Escape rooms are a reasonably recent phenomena, appearing in Japan in 2007 and a few years later in Europe and the USA. But there is a history leading up to these first physical escape rooms. The computer game versions of ‘escape-the-room’ date from the late 1980s, and TV shows such as now Get Out Of That also had a similar premises. It is also not hard to see precursors to the escape rooms in other media. The Saw films are a recent example; the James Bond classic Dr No from the late 1950s is another. But the development of this phenomena does not explain its appeal. Why are people drawn to puzzles, challenges and the race against the clock tension of an escape room?
There has been some editorial speculation on the popularity of escape rooms and similar games and literature. One popular notion is that modern professionals are worked hard and kept on a busy schedule. Lives are structured, and this is something that we literally want which we want to escape. But we cannot really leave our lives because that would be irresponsible. Instead, we escape symbolically.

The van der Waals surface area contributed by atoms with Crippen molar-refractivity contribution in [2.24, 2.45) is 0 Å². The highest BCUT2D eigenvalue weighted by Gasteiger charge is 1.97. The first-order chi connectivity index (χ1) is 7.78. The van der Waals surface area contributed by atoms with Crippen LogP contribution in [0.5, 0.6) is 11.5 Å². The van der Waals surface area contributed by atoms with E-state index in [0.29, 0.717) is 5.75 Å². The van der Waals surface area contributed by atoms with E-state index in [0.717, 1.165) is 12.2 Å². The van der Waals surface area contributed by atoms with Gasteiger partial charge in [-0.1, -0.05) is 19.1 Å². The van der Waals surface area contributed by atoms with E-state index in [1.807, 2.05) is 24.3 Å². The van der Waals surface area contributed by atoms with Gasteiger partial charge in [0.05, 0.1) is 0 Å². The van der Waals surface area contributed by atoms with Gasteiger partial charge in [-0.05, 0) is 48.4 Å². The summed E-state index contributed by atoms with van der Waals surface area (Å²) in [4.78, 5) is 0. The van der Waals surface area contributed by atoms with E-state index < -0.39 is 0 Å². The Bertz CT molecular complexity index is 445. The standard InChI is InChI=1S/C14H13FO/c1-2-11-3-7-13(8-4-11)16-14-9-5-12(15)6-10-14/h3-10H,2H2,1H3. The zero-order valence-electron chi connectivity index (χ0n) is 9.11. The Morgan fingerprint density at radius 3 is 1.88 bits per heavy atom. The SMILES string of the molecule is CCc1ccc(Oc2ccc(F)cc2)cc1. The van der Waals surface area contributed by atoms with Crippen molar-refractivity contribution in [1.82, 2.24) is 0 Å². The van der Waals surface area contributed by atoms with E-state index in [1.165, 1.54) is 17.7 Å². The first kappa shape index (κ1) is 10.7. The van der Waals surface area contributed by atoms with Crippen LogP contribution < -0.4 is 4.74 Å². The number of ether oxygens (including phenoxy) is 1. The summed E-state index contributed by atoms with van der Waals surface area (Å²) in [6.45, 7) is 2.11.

Perhaps this should come as no surprise. The term ‘escapism’ has long been applied to many types of entertainment Escape rooms manage to express this more literally, while also being a creative and intellectual exercise. Being confined to a small room, even handcuffed, normally wouldn’t seem like something that should be appealing. But we must remember that it is the escape we are looking forward to and not the sense of entrapment. Perhaps we already feel a little confined in our own life, and escaping this in a game gives us a sense of release.
Try the escape room that Sydney siders have found so appealing. Break out of a mindset or bad habit while pondering the puzzle before you. Exercise a different attitude or different thinking process. Best of all, experience something new with your friends or colleagues.